Staff in Mathematics
Professor 
BSc PhD Syd., FAA, FAustMS  
Associate Professors 
BSc PhD Lond. ARCS, DIC, FAustMS  

BSc PhD Adel.  
Senior Lecturers 
Ron J. Andrews 
BA DipEd Syd., MA 

BSc Wales, PhD Lond., DIC  

MSc Syd., PhD Lond.  

Xuan Thinh Duong 
BSc Saigon, PhD Macq. 

BSc MSc Flinders, PhD Univ. of Washington  

MSc Melb., PhD Oxon.  

Gerry Myerson 
AB Harvard, MSc Stanford, PhD Mich. 
Lecturers 
Susumu Okada 
PhD Flinders 

Rod I. Yager (Head of Department) 
BSc Syd., PhD ANU 
Honorary Associates 
Brian J. Day 
MSc Syd., PhD NSW 

George Ivanov 
BA PhD ANU 
Research Fellows 
Michael Batanin (Scott Russell Johnson Memorial Fellow) 
BSc PhD Novosibirsk 

Alexei Davydov 
BSc PhD Moscow 

Lixin Yan 
BA Jilin, MSc PhD Zhongshan 
Areas of Research
The major research interests in the mathematics discipline are in Number Theory, Functional Analysis and Partial Differential Equations, Category Theory, Harmonic Analysis, and Mathematical Physics.
The following is a list of the main areas of research and available research supervisors:
Functional Analysis, Harmonic Analysis, Partial Differential Equations
Dr Bonnington M. N. Clarke: Control problems for hyperbolic partial differential equations, boundary controllability and observability, hyperbolic differentialboundary systems.
Dr Christopher Meaney: Harmonic analysis on Lie groups and symmetric spaces.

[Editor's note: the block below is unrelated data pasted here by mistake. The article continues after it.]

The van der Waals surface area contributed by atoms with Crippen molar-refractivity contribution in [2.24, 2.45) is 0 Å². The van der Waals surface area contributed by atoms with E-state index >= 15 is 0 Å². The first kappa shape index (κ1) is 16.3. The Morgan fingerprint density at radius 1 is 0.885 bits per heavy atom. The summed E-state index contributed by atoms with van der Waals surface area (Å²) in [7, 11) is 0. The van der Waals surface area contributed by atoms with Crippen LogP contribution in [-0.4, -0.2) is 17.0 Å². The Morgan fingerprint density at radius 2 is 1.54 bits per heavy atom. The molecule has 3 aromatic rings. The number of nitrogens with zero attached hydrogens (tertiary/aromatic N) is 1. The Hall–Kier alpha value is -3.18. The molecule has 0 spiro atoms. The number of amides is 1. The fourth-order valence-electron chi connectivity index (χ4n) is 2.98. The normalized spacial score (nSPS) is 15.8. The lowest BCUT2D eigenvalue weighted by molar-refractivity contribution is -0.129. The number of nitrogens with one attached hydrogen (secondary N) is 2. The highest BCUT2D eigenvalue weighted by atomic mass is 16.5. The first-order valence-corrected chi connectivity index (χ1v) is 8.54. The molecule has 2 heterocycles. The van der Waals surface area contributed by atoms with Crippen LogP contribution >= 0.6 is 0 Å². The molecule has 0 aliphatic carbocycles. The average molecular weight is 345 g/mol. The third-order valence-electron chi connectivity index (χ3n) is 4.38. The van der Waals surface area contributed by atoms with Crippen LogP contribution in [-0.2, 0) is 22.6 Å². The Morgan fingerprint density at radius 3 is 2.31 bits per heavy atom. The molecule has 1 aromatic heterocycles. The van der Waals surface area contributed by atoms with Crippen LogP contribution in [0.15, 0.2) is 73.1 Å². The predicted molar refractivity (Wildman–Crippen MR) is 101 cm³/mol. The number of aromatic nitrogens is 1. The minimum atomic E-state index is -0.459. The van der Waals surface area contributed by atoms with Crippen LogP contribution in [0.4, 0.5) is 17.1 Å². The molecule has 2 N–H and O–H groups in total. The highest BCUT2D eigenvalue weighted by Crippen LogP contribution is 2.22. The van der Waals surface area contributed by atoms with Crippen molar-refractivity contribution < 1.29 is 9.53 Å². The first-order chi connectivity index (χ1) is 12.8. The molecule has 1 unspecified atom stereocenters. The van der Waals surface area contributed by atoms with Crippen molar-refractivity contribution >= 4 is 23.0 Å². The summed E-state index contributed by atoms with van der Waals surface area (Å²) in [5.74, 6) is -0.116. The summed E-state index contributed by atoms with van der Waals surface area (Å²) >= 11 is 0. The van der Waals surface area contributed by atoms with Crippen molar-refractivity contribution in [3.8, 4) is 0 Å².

Dr Xuan T Duong: Singular integrals, functional calculi, Hardy spaces and partial differential equations.
Dr Lixin Yan: Singular integrals, function spaces, Clifford analysis.
Number Theory and its Applications
Associate Professor William W. L. Chen: Irregularities of distribution.
Dr Gerry Myerson: Constant linesum matrices as linear combinations of permutation matrices, covering systems of congruences in higher dimensions, divisibility properties of special sequences, investigation of the distribution of sequences, in particular, sequences as far as possible from uniformly distributed.
Dr Rodney I. Yager: Algebraic number theory, arithmetic of abelian varieties, elliptic curves of large rank, Lfunctions.
Category Theory
Professor Michael S. J. Johnson: Category theory. Applications of category theory to computer science, homotopy theory and universal algebra.
Professor Ross H. Street: Coherence in category theory, enriched categories, geometric representations of higherdimensional algebraic structures, quantum groups, geometry of tensor calculus, structure of categories of modules over a ring, generalised group and Galois theory.
Dr Michael Batanin: Higherdimensional category theory, algebraic topology.
Dr Alexei Davydov: Monoidal categories, categories of representations of finite groups, Ktheory.
Algebra
Dr Christopher D. H. Cooper: Group theory, module invariants for knots.
Mathematical Physics
Associate Professor John V. Corbett: Applications of sheaf theory to the foundations of quantum mechanics, Multipartite nonSchmidt decomposable systems and information transfer, scattering theory and group representations, quantisation of fields in curved spacetime.
Algebraic Geometry
Dr Ross R. Moore: Electronic presentation and publishing of mathematics; TeX, pdfTeX, LaTeX2HTML, Xypic; algebraic geometry, patterns of chaos, geomathematical modelling.